Influencer Marketing Sways Sales With Festive Season Campaign

When consumers know or relate to an influencer they are more likely to pause and pay attention

A Think with Google report finds that 81% of consumers have discovered new brands online during Covid-19. A YouGov and The Trade Desk survey states that 82% of Indian consumers shopped online at least once a month in the past six months.

It’s safe to say of the many ripples the pandemic created, one is the speed with which consumers took to online shopping, overcoming their inhibitions about buying on the internet. For brands, it is a golden opportunity, particularly with the festive season in full swing.

If the best place to boost sales and underscore brand recall is online because that’s where customers are, then the best way to do so is through influencers because that is who customers trust.

Influencers win the battle of the attention economy

There was a time when influencer marketing was slotted as experiential and a mere amplifier. Today, influencers form the very nucleus of campaign strategies. Marketers are relying on content creators during high-impact events like festive season sales because they don’t just drive brand awareness.

When consumers stumble across content with a face they "know" or relate to, they are more likely to pause and pay attention. That’s why creators impact almost every stage of the purchase funnel – interest, consideration, traffic and sales.

Another reason for their effectiveness is their content. Influencer content doesn’t have the patina of a paid ad. It is personal, approachable and relatable. Given that 42% of people like to buy from brands whose ads feature people like them, those are invaluable qualities.

Cost-effective reach at scale

From the consumer’s perspective, relatable content is important. But from the marketer’s perspective, influencer marketing is at the forefront during the festive season because it’s easier to source, more cost-effective, and allows brands to reach scale.

Take Sugar Cosmetics for instance. Creators are central to the cosmetics brand’s marketing strategy, but it relies ever more heavily on them during the festive season. A perfect example is the Navratri Special Looks, all created by influencers. Take a closer look, and you’ll notice that they’re either nano-influencers or micro-influencers.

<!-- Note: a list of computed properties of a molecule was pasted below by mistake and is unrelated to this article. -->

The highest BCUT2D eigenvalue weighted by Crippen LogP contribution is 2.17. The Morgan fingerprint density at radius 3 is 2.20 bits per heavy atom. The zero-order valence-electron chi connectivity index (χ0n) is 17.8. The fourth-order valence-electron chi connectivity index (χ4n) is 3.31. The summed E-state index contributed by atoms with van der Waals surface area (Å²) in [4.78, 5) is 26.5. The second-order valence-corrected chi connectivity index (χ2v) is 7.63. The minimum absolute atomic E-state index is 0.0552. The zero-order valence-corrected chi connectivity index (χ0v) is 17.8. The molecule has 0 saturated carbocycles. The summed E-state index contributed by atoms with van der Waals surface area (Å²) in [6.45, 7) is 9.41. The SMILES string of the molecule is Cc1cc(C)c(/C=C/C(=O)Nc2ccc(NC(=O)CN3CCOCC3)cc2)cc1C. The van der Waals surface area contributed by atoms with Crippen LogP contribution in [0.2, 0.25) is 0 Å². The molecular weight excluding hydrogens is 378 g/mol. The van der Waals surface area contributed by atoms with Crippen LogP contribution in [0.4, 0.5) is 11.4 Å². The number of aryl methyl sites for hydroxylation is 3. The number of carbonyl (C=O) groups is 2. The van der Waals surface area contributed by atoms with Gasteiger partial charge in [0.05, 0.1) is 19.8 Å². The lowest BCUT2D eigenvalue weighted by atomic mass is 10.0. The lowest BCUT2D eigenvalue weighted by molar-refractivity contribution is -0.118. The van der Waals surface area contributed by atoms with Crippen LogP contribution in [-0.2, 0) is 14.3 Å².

Small creators allow brands to execute campaigns within their budget, as they work at a fraction of the cost. Moreover, they enable differentiation. Bigwigs can entice traffic through deep discounts, but startups cannot possibly match those offers.

So, it makes more sense to roll the dice on the green baize of influencer marketing. A gamble that unquestionably works, if you take the Indian cosmetics brand as an example. It clocked a 60% growth in sales during the pandemic year.

Smaller influencers hit the sweet spot

Another reason why brands prefer small creators for marketing campaigns is that they bring in very high engagement. To put it in context, on average, a macro influencer (with over 100K followers) brings in 1.5% engagement. On the other hand, a typical micro-influencer brings in 2% and a nano-influencer around 4%.

By planning a campaign with a group of smaller creators, brands can still reach the same number of consumers as they would with a mega-celebrity while driving more awareness, interaction and traffic.

Ability to go hyperlocal

Before the pandemic, the hotbeds for retail were tier-1 and metro cities. Now, Kearney’s India Retail Index reveals that tier 2 and tier 3, where the offline to online journey is currently happening, are emerging as growth centres with strong sales.

These consumers are price-sensitive, value-seekers and respond better to digital ads in their local language than English. They also value useful, authentic content as opposed to traditional promotions. It’s no surprise then that influencers play a major role in their purchase decisions.

This brings us to why else brands are leaning towards influencer marketing. Collaborations with regional creators who produce vernacular content empower marketers to target this niche. For example, Nimyle, a Kolkata-based brand that ITC acquired, collaborated with eight influencers from the city this Durga Puja to generate awareness through Instagram videos.

Simple strategies boost sales and brand recall

Influencer marketing campaigns are effective in both increasing brand recall and boosting sales. Nevertheless, they need to be optimised. Here’s how brands can make the most effective use of them.

One is to plan early. Strategy, influencer discovery, vetting, campaign briefs, contracts, approvals, negotiation – a lot needs to be done even before the influencer begins shooting. That’s why brands need to plan in advance or, at the least, rely on an influencer marketing platform that automates most of the process, saving time.

Two, influencers are not an advertising vehicle. They are extensions of brand creative teams. Give them leeway and the flexibility to build upon the creative brief. Keep in mind that they know best what resonates with their audience.

Three, don’t sleep on different content formats. When running a traffic-based campaign, think of long-form content like blogs, gift guides, IGTV, YouTube videos. They drive sustained traffic.

Finally, invest in long-term influencer partnerships. One-and-done posts during the festive season may bring you some traffic and conversion. However, the real magic happens when creators advocate your brand repeatedly.

The Author is Ankit Agarwal, Founder, Do Your Thng

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